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The Tobacco Board

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Tobacco Production in Mauritius


An old map of Mauritius drawn and used by the Dutch

It was in 1639 that tobacco was first introduced in Mauritius by the Dutch Governor, Adriaan Van Der Stel – the same year as sugarcane was introduced.

Tobacco leaves were sold to vessels calling at Port North West, now Port Louis. Tobacco assumed some importance because of the good price it was fetching at the Cape of Good Hope. However, with the cultivation of tobacco in the Cape, the production in Mauritius decreased gradually and stopped when the Dutch left the island in 1710.

There are no records of cultivation of tobacco during the French occupation of the island from 1721 to 1810.

Early attempts by the British since 1810 to establish tobacco was not successful because of the laws levying a tax on land planted with tobacco.

Growing of tobacco was, however, again started with the coming of the Indian immigrants towards the middle of the 19th century, mostly for their own consumption.

In 1917 the first successful attempt to create a tobacco industry was made. In that year, on the initiative of the then Governor, Sir Hesketh Bell, the Department of Agriculture under the administration of Dr H.A. Tempany (later Sir Harold) started experiments with “Tabac bleu”, a variety from Reunion Island. Around 1924, the Department of Agriculture started experimentation on other types of tobacco, and by the end of 1925, there were 250 acres under cultivation.

In 1926, the British American Tobacco Company (BAT) opened a cigarette factory in Port Louis. It also conducted experiments on production of flue-cured tobacco. The results of the experiments from both the Department of Agriculture and BAT were very encouraging. The Chamber of Agriculture consequently showed great interest in tobacco cultivation.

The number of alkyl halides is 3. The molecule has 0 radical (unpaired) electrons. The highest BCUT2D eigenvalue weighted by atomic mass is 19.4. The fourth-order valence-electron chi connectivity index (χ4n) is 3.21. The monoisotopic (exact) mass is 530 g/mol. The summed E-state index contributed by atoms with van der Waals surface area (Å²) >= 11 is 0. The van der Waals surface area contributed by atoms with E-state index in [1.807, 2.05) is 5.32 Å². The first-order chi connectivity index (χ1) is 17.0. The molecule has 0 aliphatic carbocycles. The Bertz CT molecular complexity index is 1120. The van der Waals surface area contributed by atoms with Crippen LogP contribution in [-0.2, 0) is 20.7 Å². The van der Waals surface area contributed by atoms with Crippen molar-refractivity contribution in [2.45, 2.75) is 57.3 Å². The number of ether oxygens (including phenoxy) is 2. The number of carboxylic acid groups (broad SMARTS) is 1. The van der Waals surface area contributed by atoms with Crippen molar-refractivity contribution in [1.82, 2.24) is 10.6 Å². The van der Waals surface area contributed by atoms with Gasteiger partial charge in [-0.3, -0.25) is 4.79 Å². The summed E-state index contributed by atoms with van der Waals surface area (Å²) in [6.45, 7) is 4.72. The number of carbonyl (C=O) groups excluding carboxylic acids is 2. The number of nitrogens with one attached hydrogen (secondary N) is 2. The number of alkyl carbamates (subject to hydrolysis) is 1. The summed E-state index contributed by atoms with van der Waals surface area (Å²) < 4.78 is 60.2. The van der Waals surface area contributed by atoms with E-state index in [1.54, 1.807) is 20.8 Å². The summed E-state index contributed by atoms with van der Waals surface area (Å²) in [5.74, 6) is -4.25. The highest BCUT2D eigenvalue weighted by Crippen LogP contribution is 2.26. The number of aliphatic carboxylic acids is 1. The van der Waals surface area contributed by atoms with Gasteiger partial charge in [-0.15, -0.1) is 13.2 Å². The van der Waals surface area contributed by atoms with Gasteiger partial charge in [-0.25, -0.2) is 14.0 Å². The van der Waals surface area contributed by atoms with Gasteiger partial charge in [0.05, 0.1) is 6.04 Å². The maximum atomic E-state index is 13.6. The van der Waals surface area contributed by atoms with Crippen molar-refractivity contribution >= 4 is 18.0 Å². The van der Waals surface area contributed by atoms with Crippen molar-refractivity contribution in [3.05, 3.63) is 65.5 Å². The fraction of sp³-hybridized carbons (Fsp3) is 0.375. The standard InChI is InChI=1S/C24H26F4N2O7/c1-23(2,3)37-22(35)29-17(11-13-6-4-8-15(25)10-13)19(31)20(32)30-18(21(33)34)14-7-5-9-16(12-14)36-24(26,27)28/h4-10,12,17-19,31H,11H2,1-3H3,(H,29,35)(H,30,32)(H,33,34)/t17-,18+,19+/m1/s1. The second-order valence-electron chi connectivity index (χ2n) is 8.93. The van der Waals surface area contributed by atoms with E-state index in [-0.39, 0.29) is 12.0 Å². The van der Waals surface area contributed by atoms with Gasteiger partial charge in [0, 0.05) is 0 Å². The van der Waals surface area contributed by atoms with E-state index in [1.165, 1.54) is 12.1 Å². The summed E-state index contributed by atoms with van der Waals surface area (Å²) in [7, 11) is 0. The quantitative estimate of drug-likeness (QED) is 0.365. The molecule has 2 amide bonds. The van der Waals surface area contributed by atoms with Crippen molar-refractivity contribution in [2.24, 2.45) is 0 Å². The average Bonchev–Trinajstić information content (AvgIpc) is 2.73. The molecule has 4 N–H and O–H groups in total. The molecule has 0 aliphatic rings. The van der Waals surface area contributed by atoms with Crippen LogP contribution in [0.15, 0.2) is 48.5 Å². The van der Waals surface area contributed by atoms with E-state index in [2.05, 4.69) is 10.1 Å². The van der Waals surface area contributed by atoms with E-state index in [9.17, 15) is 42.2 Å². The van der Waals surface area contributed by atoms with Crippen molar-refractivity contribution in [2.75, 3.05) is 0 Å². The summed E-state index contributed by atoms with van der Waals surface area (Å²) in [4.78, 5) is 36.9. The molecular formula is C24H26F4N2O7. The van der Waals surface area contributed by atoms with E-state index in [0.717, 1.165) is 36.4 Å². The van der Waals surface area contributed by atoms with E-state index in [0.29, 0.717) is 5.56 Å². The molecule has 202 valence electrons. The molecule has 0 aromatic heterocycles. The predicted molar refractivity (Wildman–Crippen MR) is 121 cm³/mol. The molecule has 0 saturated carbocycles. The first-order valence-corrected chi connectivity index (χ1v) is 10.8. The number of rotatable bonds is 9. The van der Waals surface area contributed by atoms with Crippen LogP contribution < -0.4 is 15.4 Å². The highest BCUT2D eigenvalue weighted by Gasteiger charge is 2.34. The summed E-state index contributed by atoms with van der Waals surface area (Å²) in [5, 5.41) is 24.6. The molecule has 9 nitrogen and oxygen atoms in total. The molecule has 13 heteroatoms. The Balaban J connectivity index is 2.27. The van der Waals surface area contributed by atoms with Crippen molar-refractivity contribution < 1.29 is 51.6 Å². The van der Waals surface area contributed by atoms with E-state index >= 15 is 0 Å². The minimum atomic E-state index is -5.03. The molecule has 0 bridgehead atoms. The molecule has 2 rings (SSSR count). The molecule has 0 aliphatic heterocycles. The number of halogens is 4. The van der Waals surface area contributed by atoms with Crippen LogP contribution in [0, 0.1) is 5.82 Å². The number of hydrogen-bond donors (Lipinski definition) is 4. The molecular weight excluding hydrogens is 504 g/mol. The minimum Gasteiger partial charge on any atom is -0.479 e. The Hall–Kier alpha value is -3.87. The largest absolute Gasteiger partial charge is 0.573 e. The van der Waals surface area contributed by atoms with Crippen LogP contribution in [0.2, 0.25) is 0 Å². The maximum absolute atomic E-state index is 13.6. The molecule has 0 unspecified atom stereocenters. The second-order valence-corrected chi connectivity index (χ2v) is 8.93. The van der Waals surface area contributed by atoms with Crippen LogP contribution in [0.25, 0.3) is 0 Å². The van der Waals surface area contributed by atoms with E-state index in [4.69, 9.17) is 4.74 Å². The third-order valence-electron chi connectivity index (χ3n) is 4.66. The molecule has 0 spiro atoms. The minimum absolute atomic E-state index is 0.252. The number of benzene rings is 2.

By the end of that year, the acreage under tobacco cultivation increased to 800 acres. In the same year, a separate Tobacco Division was created in the Department of Agriculture and placed under Mr G. Corbett, the Tobacco Officer. The Division was assigned 20 acres of land at Beau Bassin, (now Barkly Experiment Station) for experimental and seed production purposes.

In 1927, expansion and development of the industry continued and the acreage planted rose to 2,000 acres with 41 flue-curing barns in operation. Local manufacturers purchased 320,000 kg of leaf from planters for about Rs 500,000. The marked growth of the tobacco industry was welcomed as there was financial stringency owing to a low price of sugar. Government imposed an excise tax of Rs 1.00 per kilogramme of tobacco manufactured.

With the continued development of the industry, a serious problem arose – production was greater than consumption.

Attention was directed towards the possibility of an export market for surplus leaf. Leaf samples were sent to London and an exhibit of Mauritius tobacco was arranged at the Tobacco Exhibition of April 1927.

A Government Grading Warehouse to grade leaf for export was established. However, efforts to export leaf were not successful as the tobacco produced was of an inferior quality.

Consequently, in 1928, Government appointed the Tobacco Industry Committee to examine the position and report thereon. Mr. Corbett was sent to South Africa to study the working of Tobacco Warehouses there.

On his return, he recommended:

    1.     Improvement of leaf

    2.     Control of production

    3.     Stabilization of the market by establishment of a central Warehouse

    4.     Compulsory sale of all leaf to the Warehouse

These recommendations were endorsed by the Tobacco Industry Committee. Government gave effect to them by passing the Tobacco Production and Marketing Ordinance No. 38 of 1930. This Ordinance, which came into force in 1932, entailed the setting-up of the Tobacco Board, in which is vested the control of production and sale of leaf tobacco in Mauritius. The Government Tobacco Warehouse was at the same time established.